A Lot or a Little?
What you will—and won't—find in this game.
The story is set in a fantastical world with no dialogue, minimal interaction with strange characters, and motives that are rarely clear.
Positive Role Models
You play as a little girl who's looking for her mother in a strange world. But it's unclear why she's there or what the goals are for the creatures she interacts with, which makes it hard to tell whether they're positive or negative.
Ease of Play
The game relies almost entirely on the front and rear touchpads of the Vita for navigation. Although the actions are pretty clear and simple, it's often difficult to touch all the points you need to get to while holding the device and still see the screen. Those with smaller hands may find it nearly impossible. Some puzzles also require a lot of fine motor skill and coordination.
Violence & Scariness
There's no blood or gore, and Baby doesn't really die, but there are some creepy characters that harass her. Younger kids might find it scary.
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Parents Need to Know
Parents need to know that Murasaki Baby is a strange, mildly creepy downloadable puzzle platformer. Other than some Tim Burton-esque graphics and a slightly warped sense of humor (beware falling teeth -- they can pop a balloon!), there's little objectionable content here. The game is based on the main character being separated from her mother, which could bring up separation-anxiety fears. Baby's "life" is symbolized by the balloon. If it's popped, you'll revert back to the most recent save point. The biggest concern is really whether or not a child can handle the controls necessary to navigate the game and solve the puzzles. The PS Vita is a large device, and players with small hands simply may not be able to use both the front and rear touchpads at the same time. And there are no alternate controls. Very young children might find the story a bit upsetting and the characters unsettling, but it's not any worse than you'd find in a Doctor Seuss story.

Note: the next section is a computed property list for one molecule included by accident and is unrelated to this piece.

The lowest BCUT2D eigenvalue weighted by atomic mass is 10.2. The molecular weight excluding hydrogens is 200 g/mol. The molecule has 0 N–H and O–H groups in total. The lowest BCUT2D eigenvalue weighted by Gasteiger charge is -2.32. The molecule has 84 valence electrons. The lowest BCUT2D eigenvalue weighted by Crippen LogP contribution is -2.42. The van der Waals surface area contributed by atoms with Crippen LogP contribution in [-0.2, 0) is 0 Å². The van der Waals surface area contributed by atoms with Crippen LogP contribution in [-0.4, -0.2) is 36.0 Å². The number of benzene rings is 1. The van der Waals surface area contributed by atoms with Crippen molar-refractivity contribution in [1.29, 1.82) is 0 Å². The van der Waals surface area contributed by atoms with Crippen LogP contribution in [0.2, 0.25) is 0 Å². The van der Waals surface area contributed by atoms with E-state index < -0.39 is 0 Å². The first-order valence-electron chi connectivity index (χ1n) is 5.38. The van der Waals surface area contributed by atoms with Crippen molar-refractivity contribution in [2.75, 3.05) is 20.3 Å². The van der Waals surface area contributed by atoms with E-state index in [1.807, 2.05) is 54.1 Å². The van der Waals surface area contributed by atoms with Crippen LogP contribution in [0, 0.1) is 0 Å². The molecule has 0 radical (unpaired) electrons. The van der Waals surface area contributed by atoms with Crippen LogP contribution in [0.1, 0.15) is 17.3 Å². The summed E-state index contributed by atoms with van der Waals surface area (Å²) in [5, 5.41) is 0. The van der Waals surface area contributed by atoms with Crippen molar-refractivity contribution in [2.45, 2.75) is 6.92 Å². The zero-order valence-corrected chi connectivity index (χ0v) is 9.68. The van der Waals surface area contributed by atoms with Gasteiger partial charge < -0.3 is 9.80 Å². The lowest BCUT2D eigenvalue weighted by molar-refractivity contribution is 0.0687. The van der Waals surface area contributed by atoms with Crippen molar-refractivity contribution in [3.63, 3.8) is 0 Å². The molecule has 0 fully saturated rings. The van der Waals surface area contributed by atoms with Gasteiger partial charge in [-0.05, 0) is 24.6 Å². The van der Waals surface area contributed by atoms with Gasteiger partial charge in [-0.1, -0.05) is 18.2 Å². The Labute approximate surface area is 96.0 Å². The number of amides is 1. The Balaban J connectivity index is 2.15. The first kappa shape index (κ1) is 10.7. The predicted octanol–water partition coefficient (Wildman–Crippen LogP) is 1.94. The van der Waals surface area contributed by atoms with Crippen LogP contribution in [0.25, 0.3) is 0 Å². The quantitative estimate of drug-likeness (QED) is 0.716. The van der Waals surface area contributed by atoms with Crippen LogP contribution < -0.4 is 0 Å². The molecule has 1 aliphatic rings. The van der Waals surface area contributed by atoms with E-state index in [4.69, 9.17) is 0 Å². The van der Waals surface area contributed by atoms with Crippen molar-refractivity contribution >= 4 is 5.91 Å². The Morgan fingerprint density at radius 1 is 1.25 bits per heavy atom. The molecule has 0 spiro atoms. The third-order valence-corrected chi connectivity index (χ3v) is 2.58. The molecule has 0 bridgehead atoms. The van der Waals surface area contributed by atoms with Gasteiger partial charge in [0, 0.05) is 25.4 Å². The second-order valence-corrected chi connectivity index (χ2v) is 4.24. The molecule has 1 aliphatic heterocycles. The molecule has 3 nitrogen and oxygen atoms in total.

Is It Any Good?
Muraski Baby has a compelling premise and some wonderfully weird graphics. It's a delight to just look at all the details in the background and the environments. Plus, it has a uniquely emotional component, especially for parents or those who've had close relationships with toddlers. It doesn't take long for you to feel personally responsible for this cooing, tearful, scared little girl. You can't help but want to protect her. But there are two flaws. One is that the game is on the short side. This isn't the worst thing, as it's often better to end before things get too frustrating. Unfortunately, requiring players to use only the touchpads makes everything more frustrating than it needs to be. It's very difficult, even as an adult, to juggle multiple touchpoints on the front of the PS Vita, swipe on the back, and actually be able to see where you're going. When timing comes into play, it can be infuriating. It's also easy to accidentally tap or swipe the back touchpad while trying to use the front screen.
Baby's not the easiest kid to get around, but what toddlers are? She's afraid of everything and won't progress if it's too dark or too creepy. If she's startled, she may even let go of her balloon, and you know what that means. Thankfully, Murasaki Baby has frequent auto-save points. They often occur just after each major puzzle point, so if you can get past it, you're usually ready to move on to the next spot. This is an interesting and unique game. The puzzle-solving techniques also are innovative, and they truly shine when you're forced to swap between screens and techniques at the end of the game. It's just too bad that the same things that make Murasaki Baby cool in theory can cause a lot of frustration in practice.
Did we miss something on diversity?
Research shows a connection between kids' healthy self-esteem and positive portrayals in media. That's why we've added a new "Diverse Representations" section to our reviews that will be rolling out on an ongoing basis. You can help us help kids by suggesting a diversity update.